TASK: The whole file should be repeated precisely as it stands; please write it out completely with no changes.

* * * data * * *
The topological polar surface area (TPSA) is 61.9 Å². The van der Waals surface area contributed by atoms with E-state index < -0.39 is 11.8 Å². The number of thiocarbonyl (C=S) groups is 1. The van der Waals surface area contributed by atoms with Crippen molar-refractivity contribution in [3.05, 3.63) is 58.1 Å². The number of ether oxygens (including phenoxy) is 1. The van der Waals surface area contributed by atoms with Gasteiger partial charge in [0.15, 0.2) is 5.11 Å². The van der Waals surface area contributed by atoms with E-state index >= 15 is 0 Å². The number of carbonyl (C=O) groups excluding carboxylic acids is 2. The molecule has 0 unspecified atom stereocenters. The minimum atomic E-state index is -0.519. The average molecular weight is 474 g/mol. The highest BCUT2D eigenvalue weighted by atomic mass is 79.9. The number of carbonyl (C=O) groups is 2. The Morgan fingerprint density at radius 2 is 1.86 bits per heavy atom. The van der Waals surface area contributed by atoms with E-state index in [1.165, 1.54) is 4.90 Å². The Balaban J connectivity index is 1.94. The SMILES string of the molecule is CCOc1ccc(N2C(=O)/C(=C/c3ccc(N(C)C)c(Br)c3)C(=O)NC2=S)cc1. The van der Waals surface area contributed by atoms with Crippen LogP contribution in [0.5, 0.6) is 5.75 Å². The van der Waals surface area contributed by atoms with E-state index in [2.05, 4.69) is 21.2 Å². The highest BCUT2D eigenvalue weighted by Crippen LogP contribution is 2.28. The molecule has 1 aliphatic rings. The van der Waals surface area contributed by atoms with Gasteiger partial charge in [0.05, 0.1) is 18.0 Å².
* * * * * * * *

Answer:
The topological polar surface area (TPSA) is 61.9 Å². The van der Waals surface area contributed by atoms with E-state index < -0.39 is 11.8 Å². The number of thiocarbonyl (C=S) groups is 1. The van der Waals surface area contributed by atoms with Crippen molar-refractivity contribution in [3.05, 3.63) is 58.1 Å². The number of ether oxygens (including phenoxy) is 1. The van der Waals surface area contributed by atoms with Gasteiger partial charge in [0.15, 0.2) is 5.11 Å². The van der Waals surface area contributed by atoms with E-state index >= 15 is 0 Å². The number of carbonyl (C=O) groups excluding carboxylic acids is 2. The molecule has 0 unspecified atom stereocenters. The minimum atomic E-state index is -0.519. The average molecular weight is 474 g/mol. The highest BCUT2D eigenvalue weighted by atomic mass is 79.9. The number of carbonyl (C=O) groups is 2. The Morgan fingerprint density at radius 2 is 1.86 bits per heavy atom. The van der Waals surface area contributed by atoms with E-state index in [1.165, 1.54) is 4.90 Å². The Balaban J connectivity index is 1.94. The SMILES string of the molecule is CCOc1ccc(N2C(=O)/C(=C/c3ccc(N(C)C)c(Br)c3)C(=O)NC2=S)cc1. The van der Waals surface area contributed by atoms with Crippen LogP contribution in [0.5, 0.6) is 5.75 Å². The van der Waals surface area contributed by atoms with E-state index in [2.05, 4.69) is 21.2 Å². The highest BCUT2D eigenvalue weighted by Crippen LogP contribution is 2.28. The molecule has 1 aliphatic rings. The van der Waals surface area contributed by atoms with Gasteiger partial charge in [0.05, 0.1) is 18.0 Å².